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The digital twin of the ancient Earth is ready VIDEO


A digital twin of the ancient Earth has been created, a virtual copy of the planet that allows you to go back in time up to 100 million years ago (ANSA)

A digital twin of the ancient Earth has been created, a virtual copy of the planet that allows you to go back in time up to 100 million years ago.

It is the most detailed model of the planet ever made, obtained by combining information on the events that shape our planet, such as climate and tectonics, and which allows us to reconstruct the past as well as to outline the future.

It was created by an international collaboration led by Tristan Salles, of the Australian University of Sydney, and published in the journal Science.

That of digital twins, or digital twins, is one of the possibilities that has opened up in recent years above all thanks to supercomputers, machines capable of processing enormous quantities of data and manipulating information such as to create a practically perfect but digital copy of the real world .

Machinery, aircraft turbines and complex objects are now increasingly studied by creating digital twins because by simulating their behavior in detail it is possible to improve them without having to do too many experiments in the real world;

it is also possible to predict the wear of the various components.

But the complexity of the work increases in proportion to the complexity of the object to be reproduced: this is why it is an ambitious goal to create digital twins of the Earth,

"To predict the future, we need to understand the past," said Salles, and it is precisely in this perspective that the researchers are committed to reconstructing the geological history of the Earth in unprecedented detail.

Until now there was a lot of information on the planet's climatic and geological evolution, often collected in a fragmentary and not very homogeneous form, but thanks to this great and patient analysis work it was possible to reconstruct all the phenomena relating to the last 100 million years in a single model .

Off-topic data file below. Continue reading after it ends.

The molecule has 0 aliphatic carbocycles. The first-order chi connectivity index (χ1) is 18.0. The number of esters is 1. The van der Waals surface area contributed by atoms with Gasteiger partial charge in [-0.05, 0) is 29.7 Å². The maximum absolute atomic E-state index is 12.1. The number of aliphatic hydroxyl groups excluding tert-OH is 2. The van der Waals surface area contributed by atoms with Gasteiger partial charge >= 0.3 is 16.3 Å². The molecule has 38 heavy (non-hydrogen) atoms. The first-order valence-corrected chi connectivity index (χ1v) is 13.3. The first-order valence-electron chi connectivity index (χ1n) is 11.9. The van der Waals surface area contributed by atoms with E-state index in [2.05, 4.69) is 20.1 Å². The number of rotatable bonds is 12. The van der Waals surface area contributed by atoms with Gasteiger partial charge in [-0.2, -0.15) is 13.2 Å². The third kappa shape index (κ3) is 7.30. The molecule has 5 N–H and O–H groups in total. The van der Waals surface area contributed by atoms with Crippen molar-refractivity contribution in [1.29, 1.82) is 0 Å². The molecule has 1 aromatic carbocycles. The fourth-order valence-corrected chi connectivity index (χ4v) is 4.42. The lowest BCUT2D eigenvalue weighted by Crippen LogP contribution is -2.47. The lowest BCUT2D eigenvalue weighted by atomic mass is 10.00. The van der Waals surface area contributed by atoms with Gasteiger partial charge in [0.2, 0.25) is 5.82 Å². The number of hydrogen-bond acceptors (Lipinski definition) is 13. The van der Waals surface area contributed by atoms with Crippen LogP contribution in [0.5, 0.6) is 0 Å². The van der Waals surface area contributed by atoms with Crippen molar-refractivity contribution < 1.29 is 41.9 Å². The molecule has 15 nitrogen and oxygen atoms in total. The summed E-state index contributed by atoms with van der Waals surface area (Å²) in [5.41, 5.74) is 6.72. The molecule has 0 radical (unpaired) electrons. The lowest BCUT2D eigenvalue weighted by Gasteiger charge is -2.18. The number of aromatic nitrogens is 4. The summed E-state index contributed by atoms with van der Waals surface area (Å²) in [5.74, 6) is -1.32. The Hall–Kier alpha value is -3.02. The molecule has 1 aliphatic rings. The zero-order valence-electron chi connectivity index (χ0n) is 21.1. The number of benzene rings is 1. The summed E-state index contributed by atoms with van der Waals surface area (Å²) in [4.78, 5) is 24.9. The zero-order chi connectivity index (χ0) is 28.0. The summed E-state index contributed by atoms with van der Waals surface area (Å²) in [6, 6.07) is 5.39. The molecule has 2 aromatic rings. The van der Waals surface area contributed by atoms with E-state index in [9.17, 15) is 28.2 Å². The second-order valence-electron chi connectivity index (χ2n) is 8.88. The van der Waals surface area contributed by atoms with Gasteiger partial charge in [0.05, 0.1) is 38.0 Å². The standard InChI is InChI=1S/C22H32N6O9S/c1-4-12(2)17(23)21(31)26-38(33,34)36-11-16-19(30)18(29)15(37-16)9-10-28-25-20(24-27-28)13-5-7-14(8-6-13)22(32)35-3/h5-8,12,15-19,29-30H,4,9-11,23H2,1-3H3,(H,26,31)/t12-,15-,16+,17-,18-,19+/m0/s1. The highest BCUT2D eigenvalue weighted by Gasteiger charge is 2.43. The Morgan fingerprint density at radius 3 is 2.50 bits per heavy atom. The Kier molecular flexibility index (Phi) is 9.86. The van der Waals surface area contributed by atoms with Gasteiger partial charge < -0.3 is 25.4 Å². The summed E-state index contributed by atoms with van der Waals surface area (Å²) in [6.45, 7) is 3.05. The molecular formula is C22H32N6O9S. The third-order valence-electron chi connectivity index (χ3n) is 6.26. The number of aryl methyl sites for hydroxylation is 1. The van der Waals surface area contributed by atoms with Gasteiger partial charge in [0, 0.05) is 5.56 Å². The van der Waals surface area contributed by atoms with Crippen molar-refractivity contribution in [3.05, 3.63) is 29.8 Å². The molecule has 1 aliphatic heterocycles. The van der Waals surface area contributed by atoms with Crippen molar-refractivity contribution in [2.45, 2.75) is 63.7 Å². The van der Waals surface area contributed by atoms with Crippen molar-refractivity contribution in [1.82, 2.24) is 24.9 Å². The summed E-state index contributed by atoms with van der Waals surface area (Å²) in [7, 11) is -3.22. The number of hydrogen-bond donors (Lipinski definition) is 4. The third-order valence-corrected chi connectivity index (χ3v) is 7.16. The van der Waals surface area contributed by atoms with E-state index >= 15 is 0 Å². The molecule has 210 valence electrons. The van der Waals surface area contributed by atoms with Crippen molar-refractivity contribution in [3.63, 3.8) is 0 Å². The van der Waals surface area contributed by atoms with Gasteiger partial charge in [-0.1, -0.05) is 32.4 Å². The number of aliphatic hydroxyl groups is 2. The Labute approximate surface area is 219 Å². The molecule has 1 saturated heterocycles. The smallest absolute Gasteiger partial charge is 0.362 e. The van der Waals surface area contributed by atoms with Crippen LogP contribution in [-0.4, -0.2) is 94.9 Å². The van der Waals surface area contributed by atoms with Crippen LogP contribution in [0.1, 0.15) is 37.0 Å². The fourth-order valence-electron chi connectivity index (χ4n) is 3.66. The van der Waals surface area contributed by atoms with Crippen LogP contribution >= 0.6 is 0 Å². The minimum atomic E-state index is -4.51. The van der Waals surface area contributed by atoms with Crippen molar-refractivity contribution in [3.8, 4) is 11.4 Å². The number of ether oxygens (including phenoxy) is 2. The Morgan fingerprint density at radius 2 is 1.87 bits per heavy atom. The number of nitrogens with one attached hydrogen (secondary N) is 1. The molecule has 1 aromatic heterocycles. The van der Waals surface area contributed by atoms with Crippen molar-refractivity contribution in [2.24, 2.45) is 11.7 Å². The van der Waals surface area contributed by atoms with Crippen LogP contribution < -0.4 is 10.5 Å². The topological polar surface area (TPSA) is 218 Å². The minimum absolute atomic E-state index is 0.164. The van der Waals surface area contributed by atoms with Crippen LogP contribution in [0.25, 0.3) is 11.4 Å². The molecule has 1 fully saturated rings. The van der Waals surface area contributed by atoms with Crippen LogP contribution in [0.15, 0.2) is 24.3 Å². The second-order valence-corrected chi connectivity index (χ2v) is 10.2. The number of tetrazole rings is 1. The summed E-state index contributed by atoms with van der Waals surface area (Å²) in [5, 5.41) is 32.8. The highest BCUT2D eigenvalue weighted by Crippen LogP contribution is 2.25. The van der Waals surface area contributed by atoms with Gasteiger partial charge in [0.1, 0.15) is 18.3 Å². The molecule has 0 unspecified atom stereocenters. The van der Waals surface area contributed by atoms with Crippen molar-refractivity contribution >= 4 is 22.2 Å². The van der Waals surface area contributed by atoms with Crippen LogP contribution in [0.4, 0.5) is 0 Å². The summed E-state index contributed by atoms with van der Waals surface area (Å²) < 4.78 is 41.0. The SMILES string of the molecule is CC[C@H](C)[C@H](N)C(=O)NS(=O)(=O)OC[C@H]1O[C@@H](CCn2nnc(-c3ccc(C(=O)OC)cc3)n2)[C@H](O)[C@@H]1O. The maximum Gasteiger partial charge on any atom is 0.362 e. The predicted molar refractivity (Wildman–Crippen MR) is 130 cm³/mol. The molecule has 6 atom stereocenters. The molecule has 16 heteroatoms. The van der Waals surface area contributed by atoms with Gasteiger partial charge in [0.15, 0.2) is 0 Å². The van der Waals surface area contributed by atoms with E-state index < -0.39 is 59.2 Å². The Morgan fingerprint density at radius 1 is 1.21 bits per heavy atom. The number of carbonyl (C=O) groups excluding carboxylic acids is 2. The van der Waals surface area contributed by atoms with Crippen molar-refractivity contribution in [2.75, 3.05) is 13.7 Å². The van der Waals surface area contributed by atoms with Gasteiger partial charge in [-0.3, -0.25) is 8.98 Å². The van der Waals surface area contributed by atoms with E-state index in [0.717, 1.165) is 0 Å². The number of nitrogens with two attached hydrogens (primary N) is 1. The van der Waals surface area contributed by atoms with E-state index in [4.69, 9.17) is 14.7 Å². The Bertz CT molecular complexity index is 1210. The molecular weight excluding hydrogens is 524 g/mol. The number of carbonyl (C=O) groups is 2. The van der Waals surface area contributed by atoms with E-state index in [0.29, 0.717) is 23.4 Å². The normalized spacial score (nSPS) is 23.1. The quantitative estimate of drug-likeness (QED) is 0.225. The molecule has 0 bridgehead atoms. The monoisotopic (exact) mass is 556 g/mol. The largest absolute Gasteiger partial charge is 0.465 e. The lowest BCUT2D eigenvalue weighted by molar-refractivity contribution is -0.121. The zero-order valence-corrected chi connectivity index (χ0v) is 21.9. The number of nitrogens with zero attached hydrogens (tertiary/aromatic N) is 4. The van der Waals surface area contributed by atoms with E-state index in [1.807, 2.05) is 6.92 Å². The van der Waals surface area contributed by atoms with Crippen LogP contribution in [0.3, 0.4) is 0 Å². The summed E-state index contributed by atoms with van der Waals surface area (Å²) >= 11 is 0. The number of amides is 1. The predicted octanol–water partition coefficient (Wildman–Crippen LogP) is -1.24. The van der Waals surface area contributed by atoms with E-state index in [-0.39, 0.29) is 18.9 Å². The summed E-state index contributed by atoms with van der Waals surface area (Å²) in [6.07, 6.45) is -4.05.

The result is an instrument that allows you to virtually visualize the entire planet and the changes that have occurred over time, with a detail that reaches just 10 kilometres.

The data show, for example, the interaction between seas and river basins,

in which the disposition of sediments plays a fundamental role in modeling the coast;

they also reconstruct the tectonic movements, such as those that brought out the Italian peninsula, or the changes in the climate or the chemistry of the oceans.

The research also provides a more efficient model for understanding how terrestrial sediment transport regulates the planet's carbon cycle over millions of years.

But having a clear picture of the past can go a long way in making predictions about the future, for example to test theories about how the earth's surface will respond to climate change and tectonic forces.

"Our work - said Salles - provides a basis for scientists in other fields to prepare and test hypotheses, such as for the study of biochemical cycles or biological evolution".

"It is not only a tool to help us investigate the past - she concluded - but it will also help us understand and predict the future".

Source: ansa

All tech articles on 2023-03-04

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Life/Entertain 2023-04-26T08:24:57.468Z

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